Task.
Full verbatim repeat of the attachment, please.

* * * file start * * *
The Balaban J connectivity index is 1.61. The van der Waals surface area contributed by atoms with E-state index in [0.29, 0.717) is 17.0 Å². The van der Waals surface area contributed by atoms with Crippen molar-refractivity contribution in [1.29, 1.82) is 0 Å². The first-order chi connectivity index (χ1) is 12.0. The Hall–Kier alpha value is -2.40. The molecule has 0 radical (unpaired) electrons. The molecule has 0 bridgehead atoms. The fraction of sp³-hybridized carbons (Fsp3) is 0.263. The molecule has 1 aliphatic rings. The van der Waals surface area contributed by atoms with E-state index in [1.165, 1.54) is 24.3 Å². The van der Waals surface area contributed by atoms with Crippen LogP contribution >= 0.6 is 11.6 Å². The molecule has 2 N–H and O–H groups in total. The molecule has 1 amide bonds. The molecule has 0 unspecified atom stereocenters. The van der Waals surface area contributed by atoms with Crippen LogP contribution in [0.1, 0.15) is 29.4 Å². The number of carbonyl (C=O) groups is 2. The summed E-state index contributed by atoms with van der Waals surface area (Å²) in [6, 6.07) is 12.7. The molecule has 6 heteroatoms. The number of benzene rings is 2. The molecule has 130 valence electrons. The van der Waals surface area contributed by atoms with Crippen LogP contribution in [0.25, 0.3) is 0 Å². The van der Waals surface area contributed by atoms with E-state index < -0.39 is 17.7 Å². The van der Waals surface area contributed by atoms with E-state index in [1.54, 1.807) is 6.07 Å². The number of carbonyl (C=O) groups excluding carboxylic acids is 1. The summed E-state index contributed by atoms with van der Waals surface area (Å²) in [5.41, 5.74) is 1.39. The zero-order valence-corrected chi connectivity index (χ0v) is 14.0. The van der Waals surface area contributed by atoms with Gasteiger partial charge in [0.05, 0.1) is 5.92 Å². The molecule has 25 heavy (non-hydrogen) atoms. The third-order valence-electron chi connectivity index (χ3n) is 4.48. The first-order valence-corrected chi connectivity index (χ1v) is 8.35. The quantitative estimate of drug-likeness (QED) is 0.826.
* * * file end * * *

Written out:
The Balaban J connectivity index is 1.61. The van der Waals surface area contributed by atoms with E-state index in [0.29, 0.717) is 17.0 Å². The van der Waals surface area contributed by atoms with Crippen molar-refractivity contribution in [1.29, 1.82) is 0 Å². The first-order chi connectivity index (χ1) is 12.0. The Hall–Kier alpha value is -2.40. The molecule has 0 radical (unpaired) electrons. The molecule has 0 bridgehead atoms. The fraction of sp³-hybridized carbons (Fsp3) is 0.263. The molecule has 1 aliphatic rings. The van der Waals surface area contributed by atoms with E-state index in [1.165, 1.54) is 24.3 Å². The van der Waals surface area contributed by atoms with Crippen LogP contribution >= 0.6 is 11.6 Å². The molecule has 2 N–H and O–H groups in total. The molecule has 1 amide bonds. The molecule has 0 unspecified atom stereocenters. The van der Waals surface area contributed by atoms with Crippen LogP contribution in [0.1, 0.15) is 29.4 Å². The number of carbonyl (C=O) groups is 2. The summed E-state index contributed by atoms with van der Waals surface area (Å²) in [6, 6.07) is 12.7. The molecule has 6 heteroatoms. The number of benzene rings is 2. The molecule has 130 valence electrons. The van der Waals surface area contributed by atoms with Crippen LogP contribution in [0.25, 0.3) is 0 Å². The van der Waals surface area contributed by atoms with E-state index < -0.39 is 17.7 Å². The van der Waals surface area contributed by atoms with E-state index in [1.54, 1.807) is 6.07 Å². The number of carbonyl (C=O) groups excluding carboxylic acids is 1. The summed E-state index contributed by atoms with van der Waals surface area (Å²) in [5.41, 5.74) is 1.39. The zero-order valence-corrected chi connectivity index (χ0v) is 14.0. The van der Waals surface area contributed by atoms with Gasteiger partial charge in [0.05, 0.1) is 5.92 Å². The molecule has 25 heavy (non-hydrogen) atoms. The third-order valence-electron chi connectivity index (χ3n) is 4.48. The first-order valence-corrected chi connectivity index (χ1v) is 8.35. The quantitative estimate of drug-likeness (QED) is 0.826.